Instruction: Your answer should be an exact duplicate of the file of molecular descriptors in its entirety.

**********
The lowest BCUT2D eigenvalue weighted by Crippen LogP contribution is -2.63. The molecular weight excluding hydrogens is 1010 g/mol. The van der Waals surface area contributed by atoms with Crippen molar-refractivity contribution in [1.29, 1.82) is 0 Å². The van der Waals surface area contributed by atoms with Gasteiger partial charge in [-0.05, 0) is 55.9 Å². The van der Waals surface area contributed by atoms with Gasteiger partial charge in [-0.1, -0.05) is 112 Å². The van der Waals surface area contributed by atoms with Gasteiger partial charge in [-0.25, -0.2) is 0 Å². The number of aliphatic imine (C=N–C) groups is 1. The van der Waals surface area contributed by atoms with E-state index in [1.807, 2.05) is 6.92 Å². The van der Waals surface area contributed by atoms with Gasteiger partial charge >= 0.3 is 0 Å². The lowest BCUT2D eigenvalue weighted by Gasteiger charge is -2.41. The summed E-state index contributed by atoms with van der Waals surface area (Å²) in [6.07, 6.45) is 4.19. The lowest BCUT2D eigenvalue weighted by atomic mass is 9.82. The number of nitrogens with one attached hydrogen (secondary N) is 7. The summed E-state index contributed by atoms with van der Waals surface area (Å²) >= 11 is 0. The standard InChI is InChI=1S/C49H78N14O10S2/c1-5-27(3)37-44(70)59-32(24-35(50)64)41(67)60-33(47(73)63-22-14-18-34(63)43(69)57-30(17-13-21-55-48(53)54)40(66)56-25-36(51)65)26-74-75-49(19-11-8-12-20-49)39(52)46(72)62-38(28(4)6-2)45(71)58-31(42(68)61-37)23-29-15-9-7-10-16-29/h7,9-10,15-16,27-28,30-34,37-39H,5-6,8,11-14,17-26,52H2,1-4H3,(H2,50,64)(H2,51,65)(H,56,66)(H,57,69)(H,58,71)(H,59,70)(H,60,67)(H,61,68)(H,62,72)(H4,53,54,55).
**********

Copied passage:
The lowest BCUT2D eigenvalue weighted by Crippen LogP contribution is -2.63. The molecular weight excluding hydrogens is 1010 g/mol. The van der Waals surface area contributed by atoms with Crippen molar-refractivity contribution in [1.29, 1.82) is 0 Å². The van der Waals surface area contributed by atoms with Gasteiger partial charge in [-0.05, 0) is 55.9 Å². The van der Waals surface area contributed by atoms with Gasteiger partial charge in [-0.1, -0.05) is 112 Å². The van der Waals surface area contributed by atoms with Gasteiger partial charge in [-0.25, -0.2) is 0 Å². The number of aliphatic imine (C=N–C) groups is 1. The van der Waals surface area contributed by atoms with E-state index in [1.807, 2.05) is 6.92 Å². The van der Waals surface area contributed by atoms with Gasteiger partial charge >= 0.3 is 0 Å². The lowest BCUT2D eigenvalue weighted by Gasteiger charge is -2.41. The summed E-state index contributed by atoms with van der Waals surface area (Å²) in [6.07, 6.45) is 4.19. The lowest BCUT2D eigenvalue weighted by atomic mass is 9.82. The number of nitrogens with one attached hydrogen (secondary N) is 7. The summed E-state index contributed by atoms with van der Waals surface area (Å²) >= 11 is 0. The standard InChI is InChI=1S/C49H78N14O10S2/c1-5-27(3)37-44(70)59-32(24-35(50)64)41(67)60-33(47(73)63-22-14-18-34(63)43(69)57-30(17-13-21-55-48(53)54)40(66)56-25-36(51)65)26-74-75-49(19-11-8-12-20-49)39(52)46(72)62-38(28(4)6-2)45(71)58-31(42(68)61-37)23-29-15-9-7-10-16-29/h7,9-10,15-16,27-28,30-34,37-39H,5-6,8,11-14,17-26,52H2,1-4H3,(H2,50,64)(H2,51,65)(H,56,66)(H,57,69)(H,58,71)(H,59,70)(H,60,67)(H,61,68)(H,62,72)(H4,53,54,55).